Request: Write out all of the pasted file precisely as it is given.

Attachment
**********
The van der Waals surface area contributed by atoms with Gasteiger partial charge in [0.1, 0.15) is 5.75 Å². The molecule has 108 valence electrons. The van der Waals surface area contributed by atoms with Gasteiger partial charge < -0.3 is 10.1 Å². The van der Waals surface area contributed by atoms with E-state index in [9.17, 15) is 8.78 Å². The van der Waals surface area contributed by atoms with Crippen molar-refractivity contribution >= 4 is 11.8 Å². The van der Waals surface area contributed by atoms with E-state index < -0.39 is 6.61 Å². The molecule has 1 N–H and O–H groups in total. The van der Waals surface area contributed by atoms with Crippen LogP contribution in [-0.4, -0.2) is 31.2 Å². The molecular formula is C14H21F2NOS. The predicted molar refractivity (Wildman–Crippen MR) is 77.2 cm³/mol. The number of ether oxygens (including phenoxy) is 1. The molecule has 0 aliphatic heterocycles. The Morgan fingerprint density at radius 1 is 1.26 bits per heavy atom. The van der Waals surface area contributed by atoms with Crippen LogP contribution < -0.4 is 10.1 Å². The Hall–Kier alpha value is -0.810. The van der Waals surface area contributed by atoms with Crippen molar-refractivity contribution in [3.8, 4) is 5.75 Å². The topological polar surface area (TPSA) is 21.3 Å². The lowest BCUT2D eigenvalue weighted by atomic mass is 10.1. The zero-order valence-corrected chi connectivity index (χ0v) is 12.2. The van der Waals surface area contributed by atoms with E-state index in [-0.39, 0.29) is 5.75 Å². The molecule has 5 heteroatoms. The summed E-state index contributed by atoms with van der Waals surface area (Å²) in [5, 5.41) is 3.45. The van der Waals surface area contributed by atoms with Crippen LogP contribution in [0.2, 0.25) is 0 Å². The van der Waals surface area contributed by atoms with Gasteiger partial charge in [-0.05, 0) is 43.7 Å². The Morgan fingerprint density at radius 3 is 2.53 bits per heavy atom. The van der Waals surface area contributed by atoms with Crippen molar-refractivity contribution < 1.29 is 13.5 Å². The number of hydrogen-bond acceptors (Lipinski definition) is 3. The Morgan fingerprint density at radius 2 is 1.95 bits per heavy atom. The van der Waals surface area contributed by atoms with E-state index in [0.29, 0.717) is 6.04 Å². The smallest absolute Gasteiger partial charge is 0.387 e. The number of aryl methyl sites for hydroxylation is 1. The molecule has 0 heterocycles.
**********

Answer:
The van der Waals surface area contributed by atoms with Gasteiger partial charge in [0.1, 0.15) is 5.75 Å². The molecule has 108 valence electrons. The van der Waals surface area contributed by atoms with Gasteiger partial charge < -0.3 is 10.1 Å². The van der Waals surface area contributed by atoms with E-state index in [9.17, 15) is 8.78 Å². The van der Waals surface area contributed by atoms with Crippen molar-refractivity contribution >= 4 is 11.8 Å². The van der Waals surface area contributed by atoms with E-state index < -0.39 is 6.61 Å². The molecule has 1 N–H and O–H groups in total. The van der Waals surface area contributed by atoms with Crippen LogP contribution in [-0.4, -0.2) is 31.2 Å². The molecular formula is C14H21F2NOS. The predicted molar refractivity (Wildman–Crippen MR) is 77.2 cm³/mol. The number of ether oxygens (including phenoxy) is 1. The molecule has 0 aliphatic heterocycles. The Morgan fingerprint density at radius 1 is 1.26 bits per heavy atom. The van der Waals surface area contributed by atoms with Crippen LogP contribution < -0.4 is 10.1 Å². The Hall–Kier alpha value is -0.810. The van der Waals surface area contributed by atoms with Crippen molar-refractivity contribution in [3.8, 4) is 5.75 Å². The topological polar surface area (TPSA) is 21.3 Å². The lowest BCUT2D eigenvalue weighted by atomic mass is 10.1. The zero-order valence-corrected chi connectivity index (χ0v) is 12.2. The van der Waals surface area contributed by atoms with E-state index in [-0.39, 0.29) is 5.75 Å². The molecule has 5 heteroatoms. The summed E-state index contributed by atoms with van der Waals surface area (Å²) in [5, 5.41) is 3.45. The van der Waals surface area contributed by atoms with Crippen LogP contribution in [0.2, 0.25) is 0 Å². The van der Waals surface area contributed by atoms with Gasteiger partial charge in [-0.05, 0) is 43.7 Å². The Morgan fingerprint density at radius 3 is 2.53 bits per heavy atom. The van der Waals surface area contributed by atoms with Crippen molar-refractivity contribution < 1.29 is 13.5 Å². The number of hydrogen-bond acceptors (Lipinski definition) is 3. The Morgan fingerprint density at radius 2 is 1.95 bits per heavy atom. The van der Waals surface area contributed by atoms with E-state index in [0.29, 0.717) is 6.04 Å². The smallest absolute Gasteiger partial charge is 0.387 e. The number of aryl methyl sites for hydroxylation is 1. The molecule has 0 heterocycles.